ASIA-OCEANIACOLOMBO - Fr. Dalston Forbes, OMI: 1926-2010
On January 21, 2010, former General Councilor for the Asia-Oceania Region, Fr. Dalston FORBES, entered eternal life. He served as a member of the Central Government from 1972 until 1978. Prior to that service, he was the second Rector of the National Seminary in Ampitiya, Sri Lanka.
His funeral Mass took place on January 23 at St. Joseph’s Juniorate Seminary, Kohuwala. Presiding at the Mass was the provincial of the Colombo Province, Fr. Clement WAIDYASAKERA. The homily was preached by Fr. Leopold RATNASEKARA. Archbishop Malcolm Ranjith of Colombo presided at the final prayers of commendation.
A joint message from Fr. Wilhelm STECKLING, Superior General; Fr. Oswald FIRTH, Assistant General; and Fr. Federico LABAGLAY, General Councillor for Asia-Oceania, gives a good summary of the many talents of Father Forbes and the esteem with which he was regarded.
Dear Father Clement,
In Father Dalston Forbes, we have lost a friend and a confrere who has been a source of inspiration and a tower of strength, both to the Congregation at large, when he served as a General Councilor for Asia, and more particularly to Sri Lanka, where he was a wisdom figure especially during moments of national crisis. We recall the important role he played as General Secretary of the Major Religious Superiors Conference in Sri Lanka where he labored to make Vatican II a living reality in the local Church.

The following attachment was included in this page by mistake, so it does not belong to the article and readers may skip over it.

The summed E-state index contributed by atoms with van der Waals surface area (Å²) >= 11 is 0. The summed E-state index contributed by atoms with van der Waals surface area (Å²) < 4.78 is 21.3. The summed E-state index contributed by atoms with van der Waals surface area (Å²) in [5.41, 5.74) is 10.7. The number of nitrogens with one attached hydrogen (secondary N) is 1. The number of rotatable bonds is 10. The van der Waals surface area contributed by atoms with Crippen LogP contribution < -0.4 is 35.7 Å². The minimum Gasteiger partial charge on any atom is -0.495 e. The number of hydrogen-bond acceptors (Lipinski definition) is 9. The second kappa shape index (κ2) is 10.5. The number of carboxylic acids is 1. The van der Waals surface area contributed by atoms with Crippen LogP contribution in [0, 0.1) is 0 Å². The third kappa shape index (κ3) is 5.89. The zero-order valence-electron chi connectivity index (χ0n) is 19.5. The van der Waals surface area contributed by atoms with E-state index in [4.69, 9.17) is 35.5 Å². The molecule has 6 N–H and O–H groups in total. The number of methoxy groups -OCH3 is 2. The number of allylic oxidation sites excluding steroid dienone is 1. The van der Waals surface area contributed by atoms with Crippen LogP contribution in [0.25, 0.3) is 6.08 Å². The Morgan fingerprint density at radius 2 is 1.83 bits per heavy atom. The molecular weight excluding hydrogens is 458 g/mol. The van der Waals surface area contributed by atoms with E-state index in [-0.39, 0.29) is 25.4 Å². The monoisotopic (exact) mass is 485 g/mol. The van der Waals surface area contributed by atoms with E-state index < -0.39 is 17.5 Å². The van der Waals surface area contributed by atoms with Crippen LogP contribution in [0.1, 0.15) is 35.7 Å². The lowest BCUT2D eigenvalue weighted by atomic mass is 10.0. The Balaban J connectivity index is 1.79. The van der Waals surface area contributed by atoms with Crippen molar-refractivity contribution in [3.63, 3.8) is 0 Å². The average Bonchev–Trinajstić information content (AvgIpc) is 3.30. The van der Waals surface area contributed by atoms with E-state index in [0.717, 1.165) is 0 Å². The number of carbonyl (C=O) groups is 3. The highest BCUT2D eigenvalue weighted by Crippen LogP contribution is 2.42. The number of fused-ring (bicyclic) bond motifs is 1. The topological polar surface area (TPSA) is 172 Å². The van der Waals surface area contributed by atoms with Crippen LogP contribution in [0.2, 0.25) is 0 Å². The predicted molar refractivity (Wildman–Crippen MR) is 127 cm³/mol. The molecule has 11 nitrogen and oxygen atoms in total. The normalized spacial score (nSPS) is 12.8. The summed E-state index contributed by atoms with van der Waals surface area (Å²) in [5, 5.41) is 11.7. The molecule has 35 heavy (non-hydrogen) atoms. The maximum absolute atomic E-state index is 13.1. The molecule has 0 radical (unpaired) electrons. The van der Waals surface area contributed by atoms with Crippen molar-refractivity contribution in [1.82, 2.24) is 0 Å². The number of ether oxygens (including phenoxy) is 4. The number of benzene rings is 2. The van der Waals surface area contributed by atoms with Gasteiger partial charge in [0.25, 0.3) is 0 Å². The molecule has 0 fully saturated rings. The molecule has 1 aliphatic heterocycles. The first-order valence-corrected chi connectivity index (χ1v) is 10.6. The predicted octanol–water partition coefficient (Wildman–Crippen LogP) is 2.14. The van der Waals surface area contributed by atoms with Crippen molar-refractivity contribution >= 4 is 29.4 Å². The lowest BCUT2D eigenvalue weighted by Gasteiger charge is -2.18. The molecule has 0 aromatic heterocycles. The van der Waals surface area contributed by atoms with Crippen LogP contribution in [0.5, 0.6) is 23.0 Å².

He was one of the first Rectors of Our Lady of Lanka National Seminary who was born and bred on Sri Lankan soil. There he was revered as a prophet and a ‘Guru’ of contemporary times. The hundreds of priests and religious who benefitted from his knowledge and wisdom will continue to remember him for the intellectual guidance and spiritual nourishment they drew from this prayerful man of God.
We are aware that Fr. Dalston was a man of many talents and interests. As a philosopher, he was a seeker of the truth. His theological insights were well grounded on the Word of God and teachings of the Church. And living in a country which was till recently riddled with a thirty years war, to which he was always very sensitive, he was a keen political analyst and champion of peace and national harmony. He was a person whom both clergy and laity would consult, trust and listen to. That brotherly and consoling voice will always be remembered by all those who knew him and loved him.
The Congregation which he deeply cherished will miss him and Sri Lanka will feel his absence. But Dalston belongs to the Lord, and the Lord has now called him unto his own with these words: “Come, ye blessed of my Father, inherit the kingdom prepared for you from the foundation of the world!”
Adieu dear brother, we shall treasure memories of you in our hearts and our minds.